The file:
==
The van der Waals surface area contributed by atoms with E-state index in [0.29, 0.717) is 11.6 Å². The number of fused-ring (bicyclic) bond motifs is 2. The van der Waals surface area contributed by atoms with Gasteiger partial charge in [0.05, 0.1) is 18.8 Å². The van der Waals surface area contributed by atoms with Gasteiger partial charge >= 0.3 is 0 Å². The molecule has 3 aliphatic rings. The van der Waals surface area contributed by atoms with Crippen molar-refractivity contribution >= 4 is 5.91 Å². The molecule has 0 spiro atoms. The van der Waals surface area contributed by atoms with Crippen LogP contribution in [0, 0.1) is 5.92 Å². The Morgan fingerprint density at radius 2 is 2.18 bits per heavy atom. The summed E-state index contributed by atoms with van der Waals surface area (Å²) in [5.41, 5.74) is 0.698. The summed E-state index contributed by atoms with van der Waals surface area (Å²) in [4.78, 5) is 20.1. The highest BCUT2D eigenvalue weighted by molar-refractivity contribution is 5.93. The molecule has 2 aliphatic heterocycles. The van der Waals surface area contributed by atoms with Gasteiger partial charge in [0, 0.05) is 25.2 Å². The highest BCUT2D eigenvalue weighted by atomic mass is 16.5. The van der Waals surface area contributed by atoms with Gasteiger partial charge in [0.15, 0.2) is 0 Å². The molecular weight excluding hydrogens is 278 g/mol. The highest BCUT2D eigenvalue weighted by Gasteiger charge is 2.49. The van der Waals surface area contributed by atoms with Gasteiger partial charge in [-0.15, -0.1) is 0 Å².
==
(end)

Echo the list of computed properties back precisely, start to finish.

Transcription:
The van der Waals surface area contributed by atoms with E-state index in [0.29, 0.717) is 11.6 Å². The number of fused-ring (bicyclic) bond motifs is 2. The van der Waals surface area contributed by atoms with Gasteiger partial charge in [0.05, 0.1) is 18.8 Å². The van der Waals surface area contributed by atoms with Gasteiger partial charge >= 0.3 is 0 Å². The molecule has 3 aliphatic rings. The van der Waals surface area contributed by atoms with Crippen molar-refractivity contribution >= 4 is 5.91 Å². The molecule has 0 spiro atoms. The van der Waals surface area contributed by atoms with Crippen LogP contribution in [0, 0.1) is 5.92 Å². The Morgan fingerprint density at radius 2 is 2.18 bits per heavy atom. The summed E-state index contributed by atoms with van der Waals surface area (Å²) in [5.41, 5.74) is 0.698. The summed E-state index contributed by atoms with van der Waals surface area (Å²) in [4.78, 5) is 20.1. The highest BCUT2D eigenvalue weighted by molar-refractivity contribution is 5.93. The molecule has 2 aliphatic heterocycles. The van der Waals surface area contributed by atoms with Gasteiger partial charge in [0, 0.05) is 25.2 Å². The highest BCUT2D eigenvalue weighted by atomic mass is 16.5. The van der Waals surface area contributed by atoms with Gasteiger partial charge in [0.15, 0.2) is 0 Å². The molecular weight excluding hydrogens is 278 g/mol. The highest BCUT2D eigenvalue weighted by Gasteiger charge is 2.49. The van der Waals surface area contributed by atoms with Gasteiger partial charge in [-0.15, -0.1) is 0 Å².